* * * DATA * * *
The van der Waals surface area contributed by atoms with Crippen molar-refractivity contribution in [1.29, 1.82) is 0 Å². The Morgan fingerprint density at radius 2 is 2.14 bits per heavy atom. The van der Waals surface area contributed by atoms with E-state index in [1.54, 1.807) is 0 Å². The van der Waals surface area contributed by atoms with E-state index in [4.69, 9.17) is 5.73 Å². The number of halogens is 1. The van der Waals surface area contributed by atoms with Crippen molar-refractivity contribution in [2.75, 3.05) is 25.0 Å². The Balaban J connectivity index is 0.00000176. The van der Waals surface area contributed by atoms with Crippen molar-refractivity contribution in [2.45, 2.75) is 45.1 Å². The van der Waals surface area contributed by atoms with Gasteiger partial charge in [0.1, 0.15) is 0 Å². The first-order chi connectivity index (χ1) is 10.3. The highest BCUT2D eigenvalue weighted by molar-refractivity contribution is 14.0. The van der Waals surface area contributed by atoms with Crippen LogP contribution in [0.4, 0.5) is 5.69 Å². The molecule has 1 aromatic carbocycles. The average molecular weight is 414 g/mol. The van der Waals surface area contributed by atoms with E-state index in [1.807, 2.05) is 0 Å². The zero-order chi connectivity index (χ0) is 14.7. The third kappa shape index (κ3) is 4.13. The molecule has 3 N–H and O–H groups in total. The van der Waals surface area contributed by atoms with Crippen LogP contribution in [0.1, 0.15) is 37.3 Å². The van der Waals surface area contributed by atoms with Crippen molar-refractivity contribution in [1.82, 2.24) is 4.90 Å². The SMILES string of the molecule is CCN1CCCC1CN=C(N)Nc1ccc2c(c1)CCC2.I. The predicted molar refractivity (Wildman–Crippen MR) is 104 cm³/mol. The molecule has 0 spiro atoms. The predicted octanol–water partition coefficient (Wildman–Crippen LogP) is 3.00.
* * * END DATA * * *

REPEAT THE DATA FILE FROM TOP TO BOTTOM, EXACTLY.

The van der Waals surface area contributed by atoms with Crippen molar-refractivity contribution in [1.29, 1.82) is 0 Å². The Morgan fingerprint density at radius 2 is 2.14 bits per heavy atom. The van der Waals surface area contributed by atoms with E-state index in [1.54, 1.807) is 0 Å². The van der Waals surface area contributed by atoms with E-state index in [4.69, 9.17) is 5.73 Å². The number of halogens is 1. The van der Waals surface area contributed by atoms with Crippen molar-refractivity contribution in [2.75, 3.05) is 25.0 Å². The Balaban J connectivity index is 0.00000176. The van der Waals surface area contributed by atoms with Crippen molar-refractivity contribution in [2.45, 2.75) is 45.1 Å². The van der Waals surface area contributed by atoms with Gasteiger partial charge in [0.1, 0.15) is 0 Å². The first-order chi connectivity index (χ1) is 10.3. The highest BCUT2D eigenvalue weighted by molar-refractivity contribution is 14.0. The van der Waals surface area contributed by atoms with Crippen LogP contribution in [0.4, 0.5) is 5.69 Å². The molecule has 1 aromatic carbocycles. The average molecular weight is 414 g/mol. The van der Waals surface area contributed by atoms with E-state index in [1.807, 2.05) is 0 Å². The zero-order chi connectivity index (χ0) is 14.7. The third kappa shape index (κ3) is 4.13. The molecule has 3 N–H and O–H groups in total. The van der Waals surface area contributed by atoms with Crippen LogP contribution in [0.1, 0.15) is 37.3 Å². The van der Waals surface area contributed by atoms with Crippen molar-refractivity contribution in [1.82, 2.24) is 4.90 Å². The SMILES string of the molecule is CCN1CCCC1CN=C(N)Nc1ccc2c(c1)CCC2.I. The predicted molar refractivity (Wildman–Crippen MR) is 104 cm³/mol. The molecule has 0 spiro atoms. The predicted octanol–water partition coefficient (Wildman–Crippen LogP) is 3.00.